Running a flexible blended program with a global focus and local execution can bring together the best of both worlds. The centralized team can focus on brand and messaging management, tools, infrastructure and communication, while the decentralized team can work in the field to realize those goals and work hand-in-hand with customers and prospects. The blended approach enables companies to achieve economies of scale, while still building customer relationships that are rooted in local cultures, customs and practices.
Regardless of your approach, there are five tips that will set your program up for success.
1. Relationships take time to build. Companies that want to develop strong customer advocates in other parts of the world should be prepared to invest time to build long-lasting relationships. In some countries, establishing rapport can take several months; in others, it can take several years.
2. Respect cultural formalities. Titles and forms of address are very important in some cultures. For example, in Japan, you show respect by adding the honorific “san” to the person’s name. “Koji-san” is a respectful form of address to Mr. Koji.
In Asia and the Middle East, efforts to engage a particular contact at a customer company may depend on whether you can arrange an introduction from someone who is either higher in the chain of command or someone whom the desired contact admires. Yet in more egalitarian societies, like Scandinavia, you are better off simply contacting a person directly, because invoking the name of someone else may be seen as unwelcome “name-dropping.”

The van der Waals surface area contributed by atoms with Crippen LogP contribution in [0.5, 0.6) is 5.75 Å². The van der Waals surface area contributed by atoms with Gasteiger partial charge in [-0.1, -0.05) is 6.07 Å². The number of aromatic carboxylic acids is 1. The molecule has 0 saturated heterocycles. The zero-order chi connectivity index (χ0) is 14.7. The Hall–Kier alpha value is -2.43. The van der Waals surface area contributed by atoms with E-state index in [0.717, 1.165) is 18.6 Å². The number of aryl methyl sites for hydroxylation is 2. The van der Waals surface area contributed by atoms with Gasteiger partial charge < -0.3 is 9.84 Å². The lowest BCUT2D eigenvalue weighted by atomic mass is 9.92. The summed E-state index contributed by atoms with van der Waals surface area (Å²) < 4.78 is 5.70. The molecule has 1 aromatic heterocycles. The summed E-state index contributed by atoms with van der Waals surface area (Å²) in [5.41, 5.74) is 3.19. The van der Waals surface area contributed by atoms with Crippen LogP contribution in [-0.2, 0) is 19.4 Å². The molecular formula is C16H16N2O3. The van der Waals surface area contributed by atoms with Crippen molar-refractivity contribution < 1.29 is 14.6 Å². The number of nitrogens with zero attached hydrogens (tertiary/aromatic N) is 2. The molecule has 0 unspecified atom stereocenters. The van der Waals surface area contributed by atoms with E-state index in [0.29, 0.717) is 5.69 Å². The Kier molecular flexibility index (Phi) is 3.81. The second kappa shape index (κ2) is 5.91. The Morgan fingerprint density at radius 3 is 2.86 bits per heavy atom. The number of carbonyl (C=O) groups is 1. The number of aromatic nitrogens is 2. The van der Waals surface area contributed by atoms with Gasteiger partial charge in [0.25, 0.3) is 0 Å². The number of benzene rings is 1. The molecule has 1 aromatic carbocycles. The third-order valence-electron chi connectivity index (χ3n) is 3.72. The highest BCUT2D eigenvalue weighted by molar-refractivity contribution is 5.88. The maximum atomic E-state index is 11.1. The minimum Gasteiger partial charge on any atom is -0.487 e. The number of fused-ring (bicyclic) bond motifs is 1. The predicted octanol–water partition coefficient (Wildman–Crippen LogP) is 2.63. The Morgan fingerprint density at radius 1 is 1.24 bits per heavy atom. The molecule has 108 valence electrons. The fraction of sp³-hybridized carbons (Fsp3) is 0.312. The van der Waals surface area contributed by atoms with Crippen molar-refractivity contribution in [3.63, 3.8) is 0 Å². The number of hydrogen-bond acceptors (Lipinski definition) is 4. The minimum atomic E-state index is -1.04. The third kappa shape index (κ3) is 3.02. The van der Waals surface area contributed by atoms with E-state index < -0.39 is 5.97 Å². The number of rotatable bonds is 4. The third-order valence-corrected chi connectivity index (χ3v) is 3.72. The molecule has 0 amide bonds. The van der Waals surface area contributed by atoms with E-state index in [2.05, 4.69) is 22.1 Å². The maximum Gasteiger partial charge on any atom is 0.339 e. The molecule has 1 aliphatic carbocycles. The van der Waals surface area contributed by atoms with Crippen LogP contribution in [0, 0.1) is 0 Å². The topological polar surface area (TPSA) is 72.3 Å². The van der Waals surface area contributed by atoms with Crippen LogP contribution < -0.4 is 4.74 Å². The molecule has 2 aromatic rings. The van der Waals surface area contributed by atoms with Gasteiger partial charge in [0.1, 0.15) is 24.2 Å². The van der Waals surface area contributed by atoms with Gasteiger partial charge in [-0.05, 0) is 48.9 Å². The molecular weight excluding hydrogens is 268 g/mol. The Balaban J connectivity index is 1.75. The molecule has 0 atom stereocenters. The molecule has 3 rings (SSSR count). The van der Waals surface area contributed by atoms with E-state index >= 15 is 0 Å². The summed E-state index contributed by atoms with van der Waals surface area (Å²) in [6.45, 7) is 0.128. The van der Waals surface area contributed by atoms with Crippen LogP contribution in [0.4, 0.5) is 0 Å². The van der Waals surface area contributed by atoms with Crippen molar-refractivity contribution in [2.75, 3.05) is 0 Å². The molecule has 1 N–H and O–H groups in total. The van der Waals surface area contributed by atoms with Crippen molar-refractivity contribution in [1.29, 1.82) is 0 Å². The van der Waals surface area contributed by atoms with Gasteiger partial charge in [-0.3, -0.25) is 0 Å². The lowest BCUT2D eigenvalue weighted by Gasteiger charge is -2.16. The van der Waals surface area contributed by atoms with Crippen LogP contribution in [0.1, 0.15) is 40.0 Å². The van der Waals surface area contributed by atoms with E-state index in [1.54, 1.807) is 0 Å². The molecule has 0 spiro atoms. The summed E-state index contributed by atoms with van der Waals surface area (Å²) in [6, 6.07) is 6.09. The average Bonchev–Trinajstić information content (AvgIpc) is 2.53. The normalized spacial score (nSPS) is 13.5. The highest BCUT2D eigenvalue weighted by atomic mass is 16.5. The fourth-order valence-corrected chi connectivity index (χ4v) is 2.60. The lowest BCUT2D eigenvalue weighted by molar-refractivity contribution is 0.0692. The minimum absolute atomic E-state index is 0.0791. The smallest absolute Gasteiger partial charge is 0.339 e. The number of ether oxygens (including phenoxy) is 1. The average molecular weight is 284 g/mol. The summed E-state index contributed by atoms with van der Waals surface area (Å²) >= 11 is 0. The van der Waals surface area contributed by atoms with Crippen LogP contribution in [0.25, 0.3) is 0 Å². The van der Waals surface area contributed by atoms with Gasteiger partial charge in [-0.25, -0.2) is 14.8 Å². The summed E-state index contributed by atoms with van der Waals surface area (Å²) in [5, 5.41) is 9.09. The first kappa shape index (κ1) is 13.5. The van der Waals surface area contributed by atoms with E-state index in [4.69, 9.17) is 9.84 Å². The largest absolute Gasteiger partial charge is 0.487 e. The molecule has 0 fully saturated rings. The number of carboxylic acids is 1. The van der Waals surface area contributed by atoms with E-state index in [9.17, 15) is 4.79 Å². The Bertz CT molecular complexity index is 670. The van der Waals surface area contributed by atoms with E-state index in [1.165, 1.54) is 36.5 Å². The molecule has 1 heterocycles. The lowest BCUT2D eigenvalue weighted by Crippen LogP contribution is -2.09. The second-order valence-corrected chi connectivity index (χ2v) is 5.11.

Humor should be used sparingly, however. What’s perceived as funny varies wildly between locales and regions, and even between individuals.
3. Simple gestures can make a big difference. Small talk can be nice—and in some cultures, it’s essential. Choose topics carefully and avoid politics. For example, in Arab countries, it’s okay to ask, “How is your family?” But avoid specifically asking about a person’s daughter.
In Asia, a business card is seen as an extension of the person. Present your business card to the person you meet, text-side out, with both hands—and never with the left hand alone. Likewise, take the card that is offered to you with both hands, looking at the card and then at the person, acknowledging him or her. Keep the card on the table in front of you during the meeting.
4. Group and social hierarchies. In individualistic cultures like those in the United States, Australia, New Zealand, Canada and Northern Europe, it is acceptable for individuals to promote their own reputations and social status. In some other cultures, however, people often prioritize their colleagues’ reputations over their own.
5. Regional privacy laws. Be aware of local privacy requirements when collecting data for customer references. For example, actions that are acceptable in the United States, such as scanning trade show badges, may violate the law in other countries.
Further, be cautious about incentivizing customers. In some countries, including the U.K., employees are forbidden to accept gifts. In other countries, gifts are expected and customary.
Be aware of cultural differences, assume nothing and take time to find out what is expected within a given culture.